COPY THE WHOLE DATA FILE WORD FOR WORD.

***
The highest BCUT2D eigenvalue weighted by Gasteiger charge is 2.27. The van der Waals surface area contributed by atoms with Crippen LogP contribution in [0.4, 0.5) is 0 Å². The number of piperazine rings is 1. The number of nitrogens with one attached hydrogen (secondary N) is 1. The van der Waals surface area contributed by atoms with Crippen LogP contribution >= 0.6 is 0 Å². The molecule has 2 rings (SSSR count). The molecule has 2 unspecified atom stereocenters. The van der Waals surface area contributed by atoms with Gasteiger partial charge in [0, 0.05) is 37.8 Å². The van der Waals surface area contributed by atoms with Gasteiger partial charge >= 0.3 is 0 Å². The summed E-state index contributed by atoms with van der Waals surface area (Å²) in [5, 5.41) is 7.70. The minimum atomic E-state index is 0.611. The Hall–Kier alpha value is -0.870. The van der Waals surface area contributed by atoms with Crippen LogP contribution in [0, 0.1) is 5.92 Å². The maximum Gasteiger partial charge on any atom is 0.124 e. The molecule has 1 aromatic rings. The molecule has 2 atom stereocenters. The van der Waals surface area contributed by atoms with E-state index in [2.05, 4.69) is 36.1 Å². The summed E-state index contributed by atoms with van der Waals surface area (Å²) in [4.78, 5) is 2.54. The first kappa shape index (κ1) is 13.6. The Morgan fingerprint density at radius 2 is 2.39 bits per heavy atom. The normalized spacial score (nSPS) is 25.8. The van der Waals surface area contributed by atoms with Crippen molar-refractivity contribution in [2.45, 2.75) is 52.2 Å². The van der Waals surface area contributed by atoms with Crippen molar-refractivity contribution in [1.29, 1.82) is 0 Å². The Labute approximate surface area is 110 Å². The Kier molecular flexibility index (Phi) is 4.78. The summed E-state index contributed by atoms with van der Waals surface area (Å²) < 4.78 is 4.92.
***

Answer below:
The highest BCUT2D eigenvalue weighted by Gasteiger charge is 2.27. The van der Waals surface area contributed by atoms with Crippen LogP contribution in [0.4, 0.5) is 0 Å². The number of piperazine rings is 1. The number of nitrogens with one attached hydrogen (secondary N) is 1. The van der Waals surface area contributed by atoms with Crippen LogP contribution >= 0.6 is 0 Å². The molecule has 2 rings (SSSR count). The molecule has 2 unspecified atom stereocenters. The van der Waals surface area contributed by atoms with Gasteiger partial charge in [0, 0.05) is 37.8 Å². The van der Waals surface area contributed by atoms with Gasteiger partial charge >= 0.3 is 0 Å². The summed E-state index contributed by atoms with van der Waals surface area (Å²) in [5, 5.41) is 7.70. The minimum atomic E-state index is 0.611. The Hall–Kier alpha value is -0.870. The van der Waals surface area contributed by atoms with Crippen LogP contribution in [0, 0.1) is 5.92 Å². The maximum Gasteiger partial charge on any atom is 0.124 e. The molecule has 1 aromatic rings. The molecule has 2 atom stereocenters. The van der Waals surface area contributed by atoms with E-state index in [2.05, 4.69) is 36.1 Å². The summed E-state index contributed by atoms with van der Waals surface area (Å²) in [4.78, 5) is 2.54. The first kappa shape index (κ1) is 13.6. The Morgan fingerprint density at radius 2 is 2.39 bits per heavy atom. The normalized spacial score (nSPS) is 25.8. The van der Waals surface area contributed by atoms with Crippen molar-refractivity contribution in [2.45, 2.75) is 52.2 Å². The van der Waals surface area contributed by atoms with Crippen molar-refractivity contribution in [1.29, 1.82) is 0 Å². The Labute approximate surface area is 110 Å². The Kier molecular flexibility index (Phi) is 4.78. The summed E-state index contributed by atoms with van der Waals surface area (Å²) < 4.78 is 4.92.